On the Radar: US Cruise Missile Defenses

By Thomas Karako

Thomas Karako is a senior fellow with the International Security Program and the director of the Missile Defense Project at the Center for Strategic and International Studies (CSIS). He is also a fellow with the Institute for Politics and Strategy of Carnegie Mellon University. Karako worked with the professional staff of the House Armed Services Committee and the Subcommittee on Strategic Forces as an American Political Science Association congressional fellow from 2010-2011.

Officials from Poland and NATO now say a missile that landed inside of Poland on Tuesday, killing two people looks as if it may have been fired by Ukraine’s air defences, instead of a Russian strike, as originally feared. A strike inside of Poland by Russia would have likely constituted a dangerous escalation in the war in Ukraine, with increased NATO involvement.

As The Cipher Brief reported this week in Closing the Gap in U.S. Cruise Missile Defenses, Kyiv is not alone in expressing concern over a lack of air defense systems to counter potential missile strikes. The Biden administration’s recently released Missile Defense Review (MDR) focuses on the cruise missile threat, highlighting heightened risks with the development of hypersonic technology.  In addition to regional threats in Europe and the Middle East against US overseas military bases and allies, the MDR also notes threats to the homeland.

The Cipher Brief talked with Thomas Karako, senior fellow with the International Security Program and the director of the Missile Defense Project at the Center for Strategic and International Studies (CSIS) before the missile strike in Poland, about what’s on the U.S.’ radar today when it comes to Cruise Missile defense. Comments have been edited for length and clarity.


The Cipher Brief: Where does the US face the most immediate cruise missile threats, and how could this change? The US military has most recently been testing its Iron Dome units, which could potentially serve in some cruise missile defense capacity. Where do you think this system will be deployed?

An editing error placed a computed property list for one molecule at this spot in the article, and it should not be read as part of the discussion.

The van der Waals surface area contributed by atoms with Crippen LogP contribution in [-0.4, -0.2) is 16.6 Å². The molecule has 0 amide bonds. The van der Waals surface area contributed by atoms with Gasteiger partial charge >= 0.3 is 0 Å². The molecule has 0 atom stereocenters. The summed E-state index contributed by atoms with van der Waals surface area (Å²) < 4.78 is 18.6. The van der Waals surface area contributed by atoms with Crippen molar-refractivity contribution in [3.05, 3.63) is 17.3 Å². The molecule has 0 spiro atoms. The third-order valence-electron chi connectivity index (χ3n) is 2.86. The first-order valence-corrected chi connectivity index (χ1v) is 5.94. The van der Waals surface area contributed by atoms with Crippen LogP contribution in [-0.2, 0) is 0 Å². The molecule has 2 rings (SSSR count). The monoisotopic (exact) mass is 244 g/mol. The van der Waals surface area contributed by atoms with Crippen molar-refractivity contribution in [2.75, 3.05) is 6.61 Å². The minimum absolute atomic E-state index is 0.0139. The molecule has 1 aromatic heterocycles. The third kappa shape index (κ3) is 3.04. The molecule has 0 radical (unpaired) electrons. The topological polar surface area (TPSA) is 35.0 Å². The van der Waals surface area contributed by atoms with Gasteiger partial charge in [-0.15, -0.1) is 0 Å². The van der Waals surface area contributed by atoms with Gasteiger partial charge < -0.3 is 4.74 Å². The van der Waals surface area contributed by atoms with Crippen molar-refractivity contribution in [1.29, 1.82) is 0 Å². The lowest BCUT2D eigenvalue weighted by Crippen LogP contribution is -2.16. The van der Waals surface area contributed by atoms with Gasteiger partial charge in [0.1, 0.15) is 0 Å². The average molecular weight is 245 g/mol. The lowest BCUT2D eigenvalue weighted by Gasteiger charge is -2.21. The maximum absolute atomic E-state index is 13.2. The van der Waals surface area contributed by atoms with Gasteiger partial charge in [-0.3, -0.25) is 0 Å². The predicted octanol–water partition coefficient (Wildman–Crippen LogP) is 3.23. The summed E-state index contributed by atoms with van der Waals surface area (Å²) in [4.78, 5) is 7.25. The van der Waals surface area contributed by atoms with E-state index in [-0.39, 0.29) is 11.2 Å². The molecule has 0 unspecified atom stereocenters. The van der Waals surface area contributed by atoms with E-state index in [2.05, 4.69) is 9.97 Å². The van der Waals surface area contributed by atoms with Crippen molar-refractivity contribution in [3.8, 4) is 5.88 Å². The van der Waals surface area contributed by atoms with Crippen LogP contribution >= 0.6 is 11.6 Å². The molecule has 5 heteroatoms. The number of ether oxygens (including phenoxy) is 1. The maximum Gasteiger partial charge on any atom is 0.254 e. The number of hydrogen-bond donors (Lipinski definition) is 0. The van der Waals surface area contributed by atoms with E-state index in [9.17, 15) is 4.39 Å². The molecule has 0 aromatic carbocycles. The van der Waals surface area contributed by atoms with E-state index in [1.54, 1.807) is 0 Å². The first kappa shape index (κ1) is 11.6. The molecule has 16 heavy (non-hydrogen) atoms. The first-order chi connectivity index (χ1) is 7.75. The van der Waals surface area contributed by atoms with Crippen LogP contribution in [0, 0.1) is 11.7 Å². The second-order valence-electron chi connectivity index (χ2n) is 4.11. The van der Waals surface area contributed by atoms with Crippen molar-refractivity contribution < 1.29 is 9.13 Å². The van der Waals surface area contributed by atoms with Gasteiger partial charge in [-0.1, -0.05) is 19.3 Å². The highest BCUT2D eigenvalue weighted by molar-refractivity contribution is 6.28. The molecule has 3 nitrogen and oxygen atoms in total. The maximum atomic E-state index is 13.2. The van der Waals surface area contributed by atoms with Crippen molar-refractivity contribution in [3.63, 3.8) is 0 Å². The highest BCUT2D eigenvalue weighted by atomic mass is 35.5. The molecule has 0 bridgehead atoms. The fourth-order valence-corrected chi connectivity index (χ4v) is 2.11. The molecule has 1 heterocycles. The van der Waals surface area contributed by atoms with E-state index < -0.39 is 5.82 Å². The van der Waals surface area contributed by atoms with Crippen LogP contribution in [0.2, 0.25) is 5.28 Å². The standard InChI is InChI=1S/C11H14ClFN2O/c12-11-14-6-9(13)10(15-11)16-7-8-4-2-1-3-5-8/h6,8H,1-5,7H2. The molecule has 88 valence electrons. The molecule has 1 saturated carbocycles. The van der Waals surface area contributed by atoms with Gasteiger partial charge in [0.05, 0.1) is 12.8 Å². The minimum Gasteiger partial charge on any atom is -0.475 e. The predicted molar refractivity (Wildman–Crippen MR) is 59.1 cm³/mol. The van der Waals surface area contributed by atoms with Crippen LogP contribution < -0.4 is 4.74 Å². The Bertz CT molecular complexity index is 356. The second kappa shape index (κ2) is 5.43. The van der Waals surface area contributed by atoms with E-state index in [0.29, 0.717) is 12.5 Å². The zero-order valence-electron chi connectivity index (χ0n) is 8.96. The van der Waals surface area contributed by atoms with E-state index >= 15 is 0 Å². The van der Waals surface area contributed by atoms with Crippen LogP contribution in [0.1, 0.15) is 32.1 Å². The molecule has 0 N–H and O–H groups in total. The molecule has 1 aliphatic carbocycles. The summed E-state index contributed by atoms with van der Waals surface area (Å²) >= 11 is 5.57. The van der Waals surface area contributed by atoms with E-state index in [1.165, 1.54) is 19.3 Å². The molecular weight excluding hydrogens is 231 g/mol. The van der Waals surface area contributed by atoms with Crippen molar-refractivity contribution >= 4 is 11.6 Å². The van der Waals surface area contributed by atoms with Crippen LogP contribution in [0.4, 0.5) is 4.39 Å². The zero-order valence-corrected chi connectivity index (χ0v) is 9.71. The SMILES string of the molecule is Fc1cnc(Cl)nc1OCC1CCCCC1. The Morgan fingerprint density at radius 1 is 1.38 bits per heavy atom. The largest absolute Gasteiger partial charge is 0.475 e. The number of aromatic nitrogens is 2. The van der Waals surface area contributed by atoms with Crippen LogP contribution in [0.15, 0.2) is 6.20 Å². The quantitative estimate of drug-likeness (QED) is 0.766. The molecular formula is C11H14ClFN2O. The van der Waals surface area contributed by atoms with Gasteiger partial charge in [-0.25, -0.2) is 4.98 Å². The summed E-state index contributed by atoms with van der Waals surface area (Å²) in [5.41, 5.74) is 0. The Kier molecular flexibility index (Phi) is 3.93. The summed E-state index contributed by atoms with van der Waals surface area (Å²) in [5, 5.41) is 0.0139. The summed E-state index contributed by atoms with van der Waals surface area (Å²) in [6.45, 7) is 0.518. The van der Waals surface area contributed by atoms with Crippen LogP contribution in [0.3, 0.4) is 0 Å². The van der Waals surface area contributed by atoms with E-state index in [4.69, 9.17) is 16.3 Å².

Karako:  The frame of the question reveals a longstanding bias to think about cruise missile threats as something that is a problem “over there,” a regional one. Nevertheless, the cruise missile threat has become far more ubiquitous, and has become global. To be sure, Russian and Chinese cruise missiles have a capability and capacity threat for NATO Europe and likewise our allies and forces in the Indo-Pacific. Even Iranian cruise missiles, and the related threat from unmanned aerial systems (UAS) threat, have become to appear and be used more frequently.

As we’ve seen in Ukraine and attacks in the Middle East, the cruise missile threat has become a global problem. In July this year, the CSIS Missile Defense Project Team released a report titled, “North America is a Region, Too” looking at the cruise missile defense threat to the homeland. While the U.S. Army acquired Iron Dome as an interim capability for low-tier threats, issues with integrating it into the full integrated air and missile defense portfolio seem likely to preclude it for a more durable solution.  The Army is pursuing the Indirect Fire Protection Capability (IFPC), which will initially include AIM-9X missiles in a new launcher, for low tier cruise missile and aerial type threats. The development of defense for Guam will be an important test case for fielding cruise missile defenses as part of a comprehensive air and missile defense architecture

As for where the U.S. Army will deploy the Iron Dome batteries it has acquired, that remains to be seen.  It seems likely as surge capability to some theater of interest, whether it be Europe or the Indo-Pacific.  It is hard not to think that the capable and proven Iron Dome system might be a good contribution to the Ukraine conflict, as well, assuming Israel were to lift its prohibition on such a transfer. Ukrainian President Volodymyr Zelensky has called upon Western nations to continue to support Ukraine in its fight for survival, especially flagging their need for air defenses.

The Cipher Brief: What are the biggest challenges the US faces in developing cruise missile defenses? Is there a lack of developed capabilities, issues with integration or lack of strategy?

Karako: For a low-flying threat like cruise missiles, the biggest problem is the sensor coverage to be able to see it early enough to be able to take action, and even more than that to establish combat identification—which is to say, to verify that an uncooperative aerial object is indeed a threat as opposed to a friendly aircraft—and then the command and control time to decide to indeed intercept it, assuming that is possible.